Chapter One Of A Dissertation

Chapter 1 Made Easy

By Jamie Patterson, Dissertation Editor

The number one problem I see with the writing in chapter 1 of a capstone study is that the writer is trying too hard. This should come as really great news if you haven’t started writing and will probably come as a blow if you have. Not to worry; this blog post is all anyone needs to write or revise for a perfect chapter 1--that is, if you’re writing a dissertation or an EdD research study. (My apologies to other schools, which have slightly different requirements.) Some of the golden nuggets to follow will certainly apply, but know that requirements for DBA and EdD project studies are slightly different.

No matter what school you’re in, my first piece of advice for making chapter 1 easy is to write it after chapter 3. Chapter 3 is where you’ll delineate the methodology of your study, where you’ll get to the real nuts and bolts of what it is that you’ll be doing. Because chapter 1 is introducing your study, it will be much easier to write after you’ve had a chance to really formalize what, exactly, it is that you’ll be doing.

Next, keep things as simple and to the point as possible. Never forget that chapter 1 is an introduction and is meant to do just that: introduce. Clear, concise, and to the point should be your writer’s mantra (referred to by APA as “economy of expression”). Chapter 1 in particular is incredibly formulaic. There are very specific pieces of information that you must present to your reader. Rubrics are available to help you present this specific information:

Taking the rubric, then, you’ll outline your chapter 1 in this way:

Introduction (Shoot for one page, maybe two. Refer to greater detail in chapter 2)
Problem Statement (A really strong paragraph will suffice)
Nature of the Study (One paragraph. Refer to greater detail in chapter 3)
Research Questions and Hypotheses (Simply list your research questions. Note: if qualitative, no hypotheses)
Research Objectives (One paragraph)
Purpose of the Study (One paragraph)
Theoretical Base (quantitative) or Conceptual Framework (qualitative; no more than a page)
Operational Definitions (Four or five are fine)
Assumptions (Short paragraph)
Limitations (Short paragraph)
Scope and Delimitations (Short paragraph)
Significance of the Study (No more than a page)
Summary and Transition (No more than a page)

Okay, now that we’ve completely mapped out all the Level 1 headings for your chapter 1 (and I do mean completely; please don’t add to these headings), let’s talk about some elements here that might not be intuitive for all writers.

To begin, at Walden all quantitative studies require a null and an alternative hypothesis. When you present your research questions and hypotheses, do so by presenting the question, followed immediately by the corresponding null and alternative hypotheses, following the example below and the guidelines on APA 4.45 for guidance.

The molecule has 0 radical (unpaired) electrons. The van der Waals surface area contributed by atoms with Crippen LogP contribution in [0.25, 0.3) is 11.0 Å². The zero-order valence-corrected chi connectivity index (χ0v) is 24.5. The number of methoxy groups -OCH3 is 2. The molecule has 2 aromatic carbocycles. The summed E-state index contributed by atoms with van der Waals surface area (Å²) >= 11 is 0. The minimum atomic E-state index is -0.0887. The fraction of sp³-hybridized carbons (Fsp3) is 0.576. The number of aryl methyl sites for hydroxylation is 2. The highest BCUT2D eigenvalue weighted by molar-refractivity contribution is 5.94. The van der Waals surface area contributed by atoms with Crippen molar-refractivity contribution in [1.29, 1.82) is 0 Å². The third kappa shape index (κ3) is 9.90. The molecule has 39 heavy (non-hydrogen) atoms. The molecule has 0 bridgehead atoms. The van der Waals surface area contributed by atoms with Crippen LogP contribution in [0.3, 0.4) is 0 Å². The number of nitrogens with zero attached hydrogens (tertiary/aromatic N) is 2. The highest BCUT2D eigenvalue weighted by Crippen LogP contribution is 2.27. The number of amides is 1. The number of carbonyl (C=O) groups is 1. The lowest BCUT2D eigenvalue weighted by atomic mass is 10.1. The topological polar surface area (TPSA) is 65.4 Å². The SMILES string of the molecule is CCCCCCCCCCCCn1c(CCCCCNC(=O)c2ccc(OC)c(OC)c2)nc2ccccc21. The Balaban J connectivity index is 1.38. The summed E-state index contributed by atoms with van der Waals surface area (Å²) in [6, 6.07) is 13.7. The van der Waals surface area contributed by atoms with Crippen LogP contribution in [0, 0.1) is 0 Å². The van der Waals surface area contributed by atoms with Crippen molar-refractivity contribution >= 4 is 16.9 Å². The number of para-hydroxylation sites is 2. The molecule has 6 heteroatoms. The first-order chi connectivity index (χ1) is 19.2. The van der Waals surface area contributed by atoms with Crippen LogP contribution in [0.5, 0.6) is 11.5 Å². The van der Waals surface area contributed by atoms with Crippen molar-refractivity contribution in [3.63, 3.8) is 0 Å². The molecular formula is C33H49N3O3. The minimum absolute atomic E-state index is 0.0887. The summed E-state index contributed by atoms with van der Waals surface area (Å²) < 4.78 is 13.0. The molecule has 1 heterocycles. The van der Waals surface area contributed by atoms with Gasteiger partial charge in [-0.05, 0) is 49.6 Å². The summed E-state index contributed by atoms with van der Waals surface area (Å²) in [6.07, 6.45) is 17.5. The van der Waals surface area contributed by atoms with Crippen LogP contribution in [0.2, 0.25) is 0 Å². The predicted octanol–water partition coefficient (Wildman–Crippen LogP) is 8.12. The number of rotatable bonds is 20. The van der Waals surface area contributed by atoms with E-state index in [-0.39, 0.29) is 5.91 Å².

Research Question 1: Listed here following a one half inch indent, followed by a question mark.
H01: Place the H in italics, the 0 in subscript, and 1 in plain font, followed by a colon, followed by the hypothesis.
H11: The alternative hypothesis will follow the null hypothesis.
Research Question 2: Most often, focusing your research questions and limiting the number will also help you to focus the entire study.
H02: The null hypothesis for Research Question 2 goes here.
H12: The alternative hypothesis for Research Question 2 goes here.

Note that qualitative studies are not hypothesis driven and therefore will not include hypotheses.

Next, note that the assumptions will be based on the study itself. That is, what will you assume to be true as you conduct this study? For most qualitative studies, for instance, the researcher assumes that the participants will be honest and open in their responses. For all studies, the researcher makes the assumption that the chosen methodology is the best possible tool for solving the research problem. Take care to leave any assumptions about the outcome of your study out of this section (a common mistake I see). Remember you are an unbiased scientist. The assumptions you make in chapter 1 are related to the functionality of the study itself.

Finally, let’s talk about limitations and delimitations in very basic terms. The limitations are elements of your study that you have no control over. The delimitations of the study are choices you made as a researcher. That’s why the delimitations and scope of the study are often grouped together: both the delimitations and scope are explaining the choices you made to define the parameters of the study.

Seems pretty simple, right?
It is!

I promise you, it is. Chapter 1 is as formulaic as it comes, and it behooves you to follow that formula as closely as possible. Think of who your actual readers will be: people like me who read hundreds, if not thousands, of academic documents in a single year. There’s a specific language that extends to how and when information is presented, and meeting your educated readers’ expectations of that language and presentation will make it easier for your content to shine through.

So, just to review: write chapter 1 after you’ve written chapter 3 and, I would suggest, after you’ve at least started the research for chapter 2. Keep things simple, concise, and rubric adherent. Remember: after you’ve fulfilled the requirements of the rubric you can stop writing. Really.

Chapter 1 is just that easy.

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